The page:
Second, the Bahamas is a significant member of CARICOM and the region lags far behind the rest of the western hemisphere in human rights recognition and protections for LGBTI people. Any attempt to highlight the glaring discrepancy, and to discredit our regressive and repressive approach to equality must be welcomed. One can only hope that this issue will continue to receive appropriate attention by regional leaders. Across the world, the visibility of Pride celebrations has been very effective at keeping gay rights on the political agenda.
CARICOM also tends to vote and act as a bloc when it comes to the issue of expanding human rights protections for gays. They did so quite recently by rejecting the very inclusive “Justice For All Programme,” which was proposed by the region’s HIV response mechanism, PANCAP. This stupefying decision was taken despite overwhelming evidence that lack of access to justice and debilitating stigma and discrimination were driving the HIV epidemic among key populations, such as men who have sex with men (MSM).
CARICOM’s approach has been to appease the lowest common denominator (including the Prime Minister of St. Vincent and the Grenadines whose blatantly homophobic remarks are legendary). Cultural relativist arguments are regularly deployed to deny the recognition of human rights for regional LGBTI people.
Quite simply, this bloc of archaic thinking MUST be broken. Bahamas Pride will show clearly that elsewhere in the English-speaking Caribbean, respect for sexual diversity and expression can co-exist harmoniously with very conservative religious values. The HIV prevalence rate among Bahamian MSM is also significantly lower than among MSM in neighboring states.
Further, it is sometimes easier to convince groups to support LGBTI rights through “non-nuclear” options. Demonstrating the commonality of fun, as witnessed in Pride parades, is an effective way for a society to understand our shared humanity, and thus our right to equal treatment.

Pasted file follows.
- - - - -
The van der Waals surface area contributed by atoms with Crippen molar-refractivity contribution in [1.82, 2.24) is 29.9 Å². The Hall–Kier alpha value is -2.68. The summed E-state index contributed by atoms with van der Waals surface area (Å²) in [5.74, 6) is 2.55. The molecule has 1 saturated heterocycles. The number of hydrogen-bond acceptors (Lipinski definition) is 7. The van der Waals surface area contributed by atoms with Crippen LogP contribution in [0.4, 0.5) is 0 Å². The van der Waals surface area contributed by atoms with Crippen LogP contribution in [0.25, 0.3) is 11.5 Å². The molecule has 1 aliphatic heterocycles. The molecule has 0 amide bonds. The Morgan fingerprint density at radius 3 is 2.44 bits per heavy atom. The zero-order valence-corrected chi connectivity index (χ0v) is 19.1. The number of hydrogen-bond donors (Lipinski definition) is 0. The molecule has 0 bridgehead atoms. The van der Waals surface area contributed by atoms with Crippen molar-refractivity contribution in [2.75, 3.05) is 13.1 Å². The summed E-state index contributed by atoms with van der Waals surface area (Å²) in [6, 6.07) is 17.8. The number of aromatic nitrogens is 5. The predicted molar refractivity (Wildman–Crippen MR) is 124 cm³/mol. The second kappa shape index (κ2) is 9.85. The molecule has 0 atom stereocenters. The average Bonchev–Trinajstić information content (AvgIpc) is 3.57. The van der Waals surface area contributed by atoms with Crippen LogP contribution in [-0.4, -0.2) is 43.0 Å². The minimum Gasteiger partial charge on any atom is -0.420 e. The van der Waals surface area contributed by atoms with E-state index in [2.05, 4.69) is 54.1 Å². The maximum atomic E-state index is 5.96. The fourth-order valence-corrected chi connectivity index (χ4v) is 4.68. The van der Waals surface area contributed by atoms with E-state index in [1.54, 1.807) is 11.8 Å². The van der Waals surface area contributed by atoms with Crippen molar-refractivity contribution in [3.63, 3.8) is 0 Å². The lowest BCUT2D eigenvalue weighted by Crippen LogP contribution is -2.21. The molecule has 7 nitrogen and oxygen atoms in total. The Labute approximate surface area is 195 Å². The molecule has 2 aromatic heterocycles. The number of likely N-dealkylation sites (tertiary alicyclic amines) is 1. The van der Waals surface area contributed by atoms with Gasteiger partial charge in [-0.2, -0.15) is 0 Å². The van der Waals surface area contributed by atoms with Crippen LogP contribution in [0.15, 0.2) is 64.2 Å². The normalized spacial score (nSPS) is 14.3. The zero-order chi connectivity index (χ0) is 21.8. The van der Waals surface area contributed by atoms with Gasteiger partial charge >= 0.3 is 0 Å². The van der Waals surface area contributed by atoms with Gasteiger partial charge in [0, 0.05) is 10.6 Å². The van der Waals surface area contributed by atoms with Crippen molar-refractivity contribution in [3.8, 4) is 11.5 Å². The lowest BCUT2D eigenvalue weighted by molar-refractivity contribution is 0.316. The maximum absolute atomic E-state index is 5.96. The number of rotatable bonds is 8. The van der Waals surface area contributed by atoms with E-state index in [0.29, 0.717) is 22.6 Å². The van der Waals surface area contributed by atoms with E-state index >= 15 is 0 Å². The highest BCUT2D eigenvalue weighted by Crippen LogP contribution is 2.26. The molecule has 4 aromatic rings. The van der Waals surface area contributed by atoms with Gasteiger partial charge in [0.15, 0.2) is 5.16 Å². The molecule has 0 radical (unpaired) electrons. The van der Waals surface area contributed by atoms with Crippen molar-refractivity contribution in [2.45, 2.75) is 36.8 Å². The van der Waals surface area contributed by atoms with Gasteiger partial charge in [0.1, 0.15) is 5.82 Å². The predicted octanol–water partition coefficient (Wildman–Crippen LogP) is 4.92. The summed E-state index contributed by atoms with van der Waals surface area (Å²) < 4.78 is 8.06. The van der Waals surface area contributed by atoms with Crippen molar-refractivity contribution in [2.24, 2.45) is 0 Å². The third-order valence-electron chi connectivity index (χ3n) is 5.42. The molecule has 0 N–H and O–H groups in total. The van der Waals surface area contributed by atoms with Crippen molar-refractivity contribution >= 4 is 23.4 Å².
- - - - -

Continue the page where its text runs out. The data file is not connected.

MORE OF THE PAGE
Maurice Tomlinson (top center) and Tom Decker (top left) lead LGBT sensitisation program for St. Lucia police. (Photo courtesy of Maurice Tomlinson)
Maurice Tomlinson (top center) and Tom Decker (top left) lead LGBT sensitisation program for St. Lucia police. (Photo courtesy of Maurice Tomlinson)

It may seem hard to reconcile, but the Caribbean has also recorded some modest successes in the area of human rights for LGBTI citizens. For example, we are witnessing a very robust discussion on gay rights in traditionally very conservative states, such as Jamaica. LGBTI sensitization training has also been successfully initiated in St. Lucia, Barbados and Suriname and police officers in other jurisdictions are being exposed to more inclusive human rights programmes.
Some Caribbean politicians, an increasing number of religious leaders, as well as popular musicians are also calling for tolerance. Impressively, the chief protector of LGBTI rights in the 35-nation Organization of the American States (OAS) is a CARICOM national. Certainly much work remains to be done, but the path is clear and there is no turning back! We should celebrate these achievements, which in “gay-years” have been relatively rapid!
Economics is also a very political issue, and this Pride event presents the opportunity for the Bahamas to cash in on the nearly US$200 Billion annual gay tourism market. For a region that is heavily dependent on tourism, these are not insignificant numbers. Even more importantly, Bahamas Pride will allow the region to appreciate that after two decades of decriminalizing homosexuals, the country has not gone to hell in a hand-basket!
The threat of a “gay Armageddon” has been a substantial argument in the fear-mongering campaign mounted by powerful and influential regional groups. The Bahamian reality has been that the society’s open and inclusive reputation contributes to one of the strongest economies, and certainly the most valuable local currency, in CARICOM.
Finally, Pride is just plain fun! As a full-time activist, I can testify to the draining nature of this work. We therefore need opportunities to refresh and recharge in order to effectively continue the struggle. We shouldn’t always need a crisis to “force” a celebration.
So, at the end of August, join me for Bahamas Pride and “Let yuh Bungi roll!”

Written by Colin Stewart

Colin Stewart is a 45-year journalism veteran living in Southern California. He is the president of the St. Paul’s Foundation for International Reconciliation, which supports LGBTQ+ rights advocacy journalism, Erasing 76 Crimes. Contact him at [email protected]